Despite not owning a copy, I’m a big fan of the book Modernist Cuisine. I’ve tried several recipes from the book, but mostly around gels and foams. Recently I came across an article where Nathan Myhrvold adapts some Modernist techniques for a casual dinner party called Sorcerer’s Apprentice Hosts a Dinner. The technique for cooking steak by freezing, searing, and cooking in a low oven was something I had to try.
Krystal was nice enough to pick up a steak from the butcher on her way home from work, a New York Strip. It was in the fridge for several hours, so I didn’t bother to freeze it first. To start, I coated the steak with vegetable oil (high smoke point) and seasoned with salt and pepper.
Next, I broke out my butane kitchen torch. The only thing I have ever used the torch for is creme brulee, so it was great to finally have another use for it. The torching was a much slower process than I expected. In hindsight, I can see that my torch was weak compared to the one Nathan used in his example. But I fully expected to get a really dark, even, sear with my torch. It turned out to be good at rendering some of the fattier bits, but didn’t really give a nice char.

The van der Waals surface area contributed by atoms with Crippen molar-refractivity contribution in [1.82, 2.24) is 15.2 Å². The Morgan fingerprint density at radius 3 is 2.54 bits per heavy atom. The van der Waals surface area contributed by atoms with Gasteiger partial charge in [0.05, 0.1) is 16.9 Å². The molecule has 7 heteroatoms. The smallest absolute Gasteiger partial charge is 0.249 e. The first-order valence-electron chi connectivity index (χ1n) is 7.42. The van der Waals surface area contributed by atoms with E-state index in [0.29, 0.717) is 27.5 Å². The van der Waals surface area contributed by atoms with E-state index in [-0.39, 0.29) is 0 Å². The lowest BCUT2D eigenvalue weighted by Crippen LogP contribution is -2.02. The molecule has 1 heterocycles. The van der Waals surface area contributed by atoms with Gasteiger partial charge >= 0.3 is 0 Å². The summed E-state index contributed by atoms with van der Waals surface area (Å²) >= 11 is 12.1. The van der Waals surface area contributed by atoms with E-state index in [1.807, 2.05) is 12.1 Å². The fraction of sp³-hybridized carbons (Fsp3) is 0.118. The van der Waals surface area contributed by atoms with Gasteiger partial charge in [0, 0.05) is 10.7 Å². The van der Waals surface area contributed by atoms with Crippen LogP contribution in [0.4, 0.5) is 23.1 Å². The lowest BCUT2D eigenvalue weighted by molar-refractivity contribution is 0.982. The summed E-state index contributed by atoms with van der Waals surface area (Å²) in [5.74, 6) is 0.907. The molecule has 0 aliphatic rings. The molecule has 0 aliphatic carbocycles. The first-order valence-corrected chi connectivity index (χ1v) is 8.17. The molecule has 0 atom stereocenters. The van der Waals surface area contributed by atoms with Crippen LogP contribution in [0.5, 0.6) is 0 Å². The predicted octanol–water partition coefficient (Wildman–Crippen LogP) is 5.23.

After searing with the torch, I moved the steak into my oven set at 170 degrees Fahrenheit, which is the lowest setting for my oven. I was targeting an internal temperature of about 120-125 degrees, and I got there in just under an hour for my half-pound steak. One great thing about this technique is that a few minutes of inattention will not ruin the meal. Because the heat transfer is so much slower in the oven, you can “overcook” the steak for an extra five minutes and the result will still be fine. If you grill, or saute, your steak for an extra 5 minutes you can turn it into a hockey puck.
The resulting steak was very good. I wasn’t in love with the sear, mainly because the torch was weak. It also imparted a bit of a weird char flavor from the open flame. Next time I use this technique I will use a cast iron pan to sear the steak. The interior was a perfect, even red, medium-rare. There was only a tiny grey band around the outside of the steak, the rest was perfectly cooked. This was, hands-down, the most evenly cooked piece of meat I have achieved at home. Next on my list is to cook a steak sous vide in a Styrofoam cooler and sear it afterward. I’ll write about that experience when I try it.